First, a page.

More confusion – the Spirit of the Lord gave him superhuman strength to overcome the lion – but why? Was it a lesson showing that if a young man wanders away from the constraints of his parents and ‘gets into trouble’ he can rely on the Lord to rescue him? I don’t know.
And why did he keep his actions secret? Was he simply modest, or as a young man, was he still struggling with the part the Holy Spirit was to have in his life?
Read verses 8-9
8 Some time later, when he went back to marry her, he turned aside to look at the lion’s carcass, and in it he saw a swarm of bees and some honey. 9 He scooped out the honey with his hands and ate as he went along. When he rejoined his parents, he gave them some, and they too ate it. But he did not tell them that he had taken the honey from the lion’s carcass.
Surely by now he would have learnt that he was forbidden as a Nazirite to go near to a dead body (Numbers 6:6 – and actually it is odd that he should want to wander in a vineyard at all Numbers 6:3).
Are we ever tempted to wander into a ‘vineyard’ when we know it is where forbidden fruit grows? We may not be able to withstand unexpected attacks from other wild beasts that also roam there.
Read verses 10-14
10 Now his father went down to see the woman. And there Samson held a feast, as was customary for young men.
And also as was customary for young men at a wedding feast, it probably involved wine – again something from which Samson should have abstained.
11 When the people saw him, they chose thirty men to be his companions.
12 ‘Let me tell you a riddle,’ Samson said to them. ‘If you can give me the answer within the seven days of the feast, I will give you thirty linen garments and thirty sets of clothes. 13 If you can’t tell me the answer, you must give me thirty linen garments and thirty sets of clothes.’
‘Tell us your riddle,’ they said. ‘Let’s hear it.’
14 He replied,
‘Out of the eater, something to eat;
out of the strong, something sweet.’
For three days they could not give the answer.
A typical teenager: dying to boast about a shocking experience he had had yet reticent to do so. Wildly extravagant in front of others of his own age or older.
Read verse 15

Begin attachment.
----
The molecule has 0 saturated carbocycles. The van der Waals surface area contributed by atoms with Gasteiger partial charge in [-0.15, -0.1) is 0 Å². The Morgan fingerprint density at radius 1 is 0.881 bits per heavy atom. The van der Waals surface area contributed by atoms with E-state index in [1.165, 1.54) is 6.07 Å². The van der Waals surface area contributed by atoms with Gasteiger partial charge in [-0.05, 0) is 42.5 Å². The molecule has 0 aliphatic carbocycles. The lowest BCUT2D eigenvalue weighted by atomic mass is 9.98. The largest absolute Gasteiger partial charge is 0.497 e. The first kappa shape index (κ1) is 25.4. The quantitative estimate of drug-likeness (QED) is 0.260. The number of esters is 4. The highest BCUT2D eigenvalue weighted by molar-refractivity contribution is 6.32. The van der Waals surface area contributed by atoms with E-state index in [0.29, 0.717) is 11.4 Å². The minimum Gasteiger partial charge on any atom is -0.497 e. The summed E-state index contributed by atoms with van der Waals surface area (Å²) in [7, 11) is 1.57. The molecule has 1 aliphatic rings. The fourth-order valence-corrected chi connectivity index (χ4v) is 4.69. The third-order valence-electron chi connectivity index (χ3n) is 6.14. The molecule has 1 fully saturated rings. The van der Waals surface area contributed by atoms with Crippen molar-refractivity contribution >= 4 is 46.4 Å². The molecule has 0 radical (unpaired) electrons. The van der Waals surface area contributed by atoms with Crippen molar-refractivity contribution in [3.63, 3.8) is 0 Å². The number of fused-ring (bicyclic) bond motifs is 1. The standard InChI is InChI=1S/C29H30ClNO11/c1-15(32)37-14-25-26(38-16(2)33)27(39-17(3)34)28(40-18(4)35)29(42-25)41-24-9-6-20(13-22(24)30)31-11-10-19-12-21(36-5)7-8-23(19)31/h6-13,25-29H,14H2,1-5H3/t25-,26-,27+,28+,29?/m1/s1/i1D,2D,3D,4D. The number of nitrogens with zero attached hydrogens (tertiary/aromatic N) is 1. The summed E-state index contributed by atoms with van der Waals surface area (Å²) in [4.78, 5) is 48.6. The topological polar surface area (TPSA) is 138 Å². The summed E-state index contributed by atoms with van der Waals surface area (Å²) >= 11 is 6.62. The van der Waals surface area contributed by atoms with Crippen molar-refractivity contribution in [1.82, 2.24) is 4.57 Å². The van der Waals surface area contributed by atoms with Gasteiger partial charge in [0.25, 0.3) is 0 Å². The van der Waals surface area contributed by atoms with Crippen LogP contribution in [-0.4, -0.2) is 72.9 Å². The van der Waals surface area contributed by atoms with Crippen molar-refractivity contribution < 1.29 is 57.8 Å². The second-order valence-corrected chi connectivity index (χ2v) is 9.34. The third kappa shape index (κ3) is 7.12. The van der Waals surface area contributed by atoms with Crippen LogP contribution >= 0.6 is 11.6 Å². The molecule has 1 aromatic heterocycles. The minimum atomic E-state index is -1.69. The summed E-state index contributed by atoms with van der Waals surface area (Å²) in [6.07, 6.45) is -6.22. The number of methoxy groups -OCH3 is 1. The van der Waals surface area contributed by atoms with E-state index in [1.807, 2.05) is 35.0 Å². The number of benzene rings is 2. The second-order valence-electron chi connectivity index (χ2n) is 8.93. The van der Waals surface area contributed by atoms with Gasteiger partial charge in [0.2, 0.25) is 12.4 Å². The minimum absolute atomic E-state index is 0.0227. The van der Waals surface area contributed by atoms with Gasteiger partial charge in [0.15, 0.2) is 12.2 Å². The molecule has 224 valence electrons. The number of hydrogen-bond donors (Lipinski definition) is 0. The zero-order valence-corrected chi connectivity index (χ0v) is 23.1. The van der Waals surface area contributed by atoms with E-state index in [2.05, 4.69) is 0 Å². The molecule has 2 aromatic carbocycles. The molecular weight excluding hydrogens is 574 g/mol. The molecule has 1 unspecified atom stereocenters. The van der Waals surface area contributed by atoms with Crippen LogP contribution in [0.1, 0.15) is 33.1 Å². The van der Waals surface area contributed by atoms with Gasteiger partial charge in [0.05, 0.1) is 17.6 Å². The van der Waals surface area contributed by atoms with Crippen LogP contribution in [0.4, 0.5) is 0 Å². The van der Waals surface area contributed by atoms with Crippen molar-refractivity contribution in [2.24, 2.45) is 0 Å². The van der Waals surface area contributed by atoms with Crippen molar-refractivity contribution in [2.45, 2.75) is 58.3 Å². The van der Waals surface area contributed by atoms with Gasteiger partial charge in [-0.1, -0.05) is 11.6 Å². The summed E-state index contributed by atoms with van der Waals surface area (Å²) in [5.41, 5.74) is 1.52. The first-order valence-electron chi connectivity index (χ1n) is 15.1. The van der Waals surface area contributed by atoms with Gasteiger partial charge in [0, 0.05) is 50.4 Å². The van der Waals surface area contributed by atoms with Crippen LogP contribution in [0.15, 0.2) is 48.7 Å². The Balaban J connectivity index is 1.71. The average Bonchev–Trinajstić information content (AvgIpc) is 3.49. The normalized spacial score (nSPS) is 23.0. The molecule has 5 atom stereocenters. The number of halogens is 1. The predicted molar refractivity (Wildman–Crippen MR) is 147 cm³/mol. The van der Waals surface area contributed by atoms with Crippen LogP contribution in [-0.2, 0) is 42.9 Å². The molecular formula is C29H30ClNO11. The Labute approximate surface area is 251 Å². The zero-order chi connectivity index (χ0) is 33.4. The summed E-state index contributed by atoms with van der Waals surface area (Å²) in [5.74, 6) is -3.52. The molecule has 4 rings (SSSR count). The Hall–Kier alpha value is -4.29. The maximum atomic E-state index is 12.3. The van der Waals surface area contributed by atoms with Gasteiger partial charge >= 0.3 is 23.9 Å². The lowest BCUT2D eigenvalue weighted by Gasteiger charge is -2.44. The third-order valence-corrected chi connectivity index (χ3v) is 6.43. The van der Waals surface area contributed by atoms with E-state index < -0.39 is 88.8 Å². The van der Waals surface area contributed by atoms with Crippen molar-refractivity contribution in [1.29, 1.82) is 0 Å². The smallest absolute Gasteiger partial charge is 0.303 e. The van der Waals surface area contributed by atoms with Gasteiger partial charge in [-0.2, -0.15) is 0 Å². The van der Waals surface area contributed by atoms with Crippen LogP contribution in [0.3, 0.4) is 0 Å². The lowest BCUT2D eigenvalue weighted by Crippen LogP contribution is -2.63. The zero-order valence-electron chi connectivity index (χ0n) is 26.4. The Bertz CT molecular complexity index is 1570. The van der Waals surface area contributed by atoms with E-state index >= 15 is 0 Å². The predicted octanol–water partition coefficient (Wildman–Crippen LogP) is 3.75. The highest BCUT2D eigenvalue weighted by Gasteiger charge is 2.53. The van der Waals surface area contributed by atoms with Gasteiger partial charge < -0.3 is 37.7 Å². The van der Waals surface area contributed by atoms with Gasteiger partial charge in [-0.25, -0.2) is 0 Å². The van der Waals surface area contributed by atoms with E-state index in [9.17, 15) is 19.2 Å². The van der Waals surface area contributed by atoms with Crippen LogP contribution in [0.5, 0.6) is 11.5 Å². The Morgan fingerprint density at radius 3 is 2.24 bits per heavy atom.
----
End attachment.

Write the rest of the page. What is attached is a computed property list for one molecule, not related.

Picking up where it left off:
15 On the fourth day, they said to Samson’s wife, ‘Coax your husband into explaining the riddle for us, or we will burn you and your father’s household to death. Did you invite us here to steal our property?’
Of course the young Philistine men would have none of this so they threaten Samson’s new wife.
Read verses 16-17
16 Then Samson’s wife threw herself on him, sobbing, ‘You hate me! You don’t really love me. You’ve given my people a riddle, but you haven’t told me the answer.’
‘I haven’t even explained it to my father or mother,’ he replied, ‘so why should I explain it to you?’ 17 She cried the whole seven days of the feast. So on the seventh day he finally told her, because she continued to press him. She in turn explained the riddle to her people.
To Samson it was simply a bit of fun, to the young men they could not afford to lose face in front of a young foreigner; to his wife it was deadly serious.
Read verses 18-20
18 Before sunset on the seventh day the men of the town said to him,
‘What is sweeter than honey?
What is stronger than a lion?’
Samson said to them,
‘If you had not ploughed with my heifer,
you would not have solved my riddle.’
19 Then the Spirit of the Lord came powerfully upon him. He went down to Ashkelon, struck down thirty of their men, stripped them of everything and gave their clothes to those who had explained the riddle. Burning with anger, he returned to his father’s home. 20 And Samson’s wife was given to one of his companions who had attended him at the feast.
Again I am at a loss to explain why the Spirit of the Lord should encourage a Nazirite to murder thirty men and steal the clothes from their dead bodies.
It seems much more like a young man in a fit of temper who then stormed off abandoning his new wife.
The dowry price had been paid; the wedding celebrations had taken place, so the girl should now be married. To give her to another young man rather than Samson was perhaps actually being kind to her.